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“As when, upon a tranced summer-night,
Those green-robed senators of mighty woods,
Tall oaks, branch-charmed by the earnest stars,
Dream, and so dream all night without a stir.”
William Butler Yeats
The past 12 months saw the loss of three “tall oaks”—pioneers in the molecular and cell biology of chromosomes: David Prescott, Paul Doty and Oscar Miller. Here I offer remembrances of each of them, not as definitive memoirs but simply with the goal of informing the next generation about pioneers whose names they may hardly know today.
“As when, upon a tranced summer-night, Those green-robed senators of mighty woods, Tall oaks, branch-charmed by the earnest stars, Dream, and so dream all night without a stir.” William Butler Yeats
The past 12 mo saw the loss of three “tall oaks”- pioneers in the molecular and cell biology of chromosomes: David Prescott, Paul Doty and Oscar Miller. Here I offer remembrances of each of them, not as definitive memoirs but simply with the goal of informing the next generation about pioneers whose names they may hardly know today.
Together with Joseph Gall and Hewson Swift, David Prescott was among the first to recognize the vast potential of protozoan ciliates for studies of chromosome biology. He went on to discover the phenomenon of macronuclear genome reduction and this nucleus’ selective gene amplification and led the way in early studies of telomeres, this latter work setting the stage for the later exciting era of telomere research.
David Prescott’s scientific promise was recognized early in his career. He was elected as President of the American Society for Cell Biology in 1966,when he was only 40 y old. In 1974 he was elected to the US. National Academy of Sciences. From the earliest stage of his career he was greatly admired by all his protozoaon cell biology colleagues. But his career trajectory, so ascending early on, encountered political factions that kept him at arm’s length.
I recall a meeting in Palo Alto, California in 1984 at which the Annual Review of Cell Biology was being designed and launched. Each of us on the committee presented our thoughts about where each discipline within cell biology stood and was heading. Prescott offered a most thoughtful and prescient perspective on the cell cycle field but another committee member had a very different take. He was a newcomer to the cell cycle field and some at the table bristled at this disrespect, while others were enthused by this new blood. At the coffee break David said to me “Thoru, I’m heading for the airport.” I encouraged him to stay, and he did. I have always remembered this as a testament to his character. Needless to say, each and every comment he had made about the cell cycle field turned about to be correct.
Paul Doty came to chromosomes and the biochemical entity chromatin through a very different portal than that of David Prescott or Oscar Miller, viz. polymer physical chemistry. Having worked on other biopolymers, Doty had recruited Jim Watson to Harvard and gotten keen about DNA. With the arrival of the DNA-experienced visitor Geoffrey Zubay, the two of them got a chromatin fraction that was not a gel, as previous preparations had been. They thus, for the first time, studied chromatin as a particle. Their report launched the Journal of Molecular Biology on its first pages and it was a paradigm shift.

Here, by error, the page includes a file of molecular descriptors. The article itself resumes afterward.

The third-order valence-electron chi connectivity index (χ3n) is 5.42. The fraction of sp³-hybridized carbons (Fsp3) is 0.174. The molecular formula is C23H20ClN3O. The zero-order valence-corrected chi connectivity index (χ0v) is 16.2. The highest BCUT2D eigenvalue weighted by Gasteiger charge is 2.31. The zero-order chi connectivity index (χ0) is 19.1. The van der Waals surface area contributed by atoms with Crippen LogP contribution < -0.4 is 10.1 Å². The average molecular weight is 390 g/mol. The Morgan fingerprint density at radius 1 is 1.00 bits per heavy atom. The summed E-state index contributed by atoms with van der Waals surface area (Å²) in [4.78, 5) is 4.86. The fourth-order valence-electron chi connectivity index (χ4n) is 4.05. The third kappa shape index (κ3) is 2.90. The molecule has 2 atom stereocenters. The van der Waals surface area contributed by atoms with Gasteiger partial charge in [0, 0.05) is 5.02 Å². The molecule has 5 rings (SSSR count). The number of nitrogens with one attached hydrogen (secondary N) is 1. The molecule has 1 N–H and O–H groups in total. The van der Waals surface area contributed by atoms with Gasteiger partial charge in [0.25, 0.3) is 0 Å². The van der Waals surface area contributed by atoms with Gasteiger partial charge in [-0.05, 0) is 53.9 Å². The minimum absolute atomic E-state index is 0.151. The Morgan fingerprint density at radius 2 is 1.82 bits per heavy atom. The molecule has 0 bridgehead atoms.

Paul Doty rose at Harvard not only because of his science but because of his recognized broader views for both his beloved institution and world peace. He was very supportive of my research on chromatin and to this day I don’t know how he had time to develop that opinion.
After the double helix and mRNA were discovered, few molecular biologists thought about seeing them for real. But some cell biologists dreamed of this and one, Oscar Miller, succeeded.
Miller’s electron microscopic visualization of “genes in action”- the iconic brand his pictures justifiably earned soon on, was not achieved without painstaking attention to technique. Most great advances require this. But Miller had the instinct to keep pushing because he knew the payoff would be worth the effort. Moreover, he had a “feeling for the material,” to paraphrase a famous characterization of Barbara McClintock.
As I have enjoyed telling students over the years, one of the key steps in the success Miller and his very able technician Barbara Beatty achieved was the particular detergent that worked, after many had been tried. It was “Joy,” a liquid dishwashing detergent. Legend has it that Miller asked the company for the formula but they refused to divulge it. So he bought up a long-term supply. I and many other admirers of Oscar Miller have forever since banned “Joy” from our kitchens. I do the dishes every night using another brand and think of Oscar each time over all these years.
In our careers we project elements of our personalities that were hewn long before we took a career path. We bring to our craft both our love for the subject both also our individualism. At the risk of being too outspoken I would characterize David Prescott as an outsider, perhaps not intended. He was never part of the intimate guild and some of us may view him empathically for that trait.
In as powerful a contrast as can be imagined, Paul Doty was a man of far greater talents than born in his chromatin research and had a larger world stage in mind. In yet another contrast, Oscar Miller was a man closer to my own background (my grandparents were farmers) and he had a personal style that was unforgettable, far more engaging than either David Prescott or Paul Doty. We can differ on how we knew these three and the company we kept with them. What can never be disputed is the collective magnitude by which they brought the study of chromosomes into the modern era.
Previously published online: www.landesbioscience.com/journals/nucleus/article/19714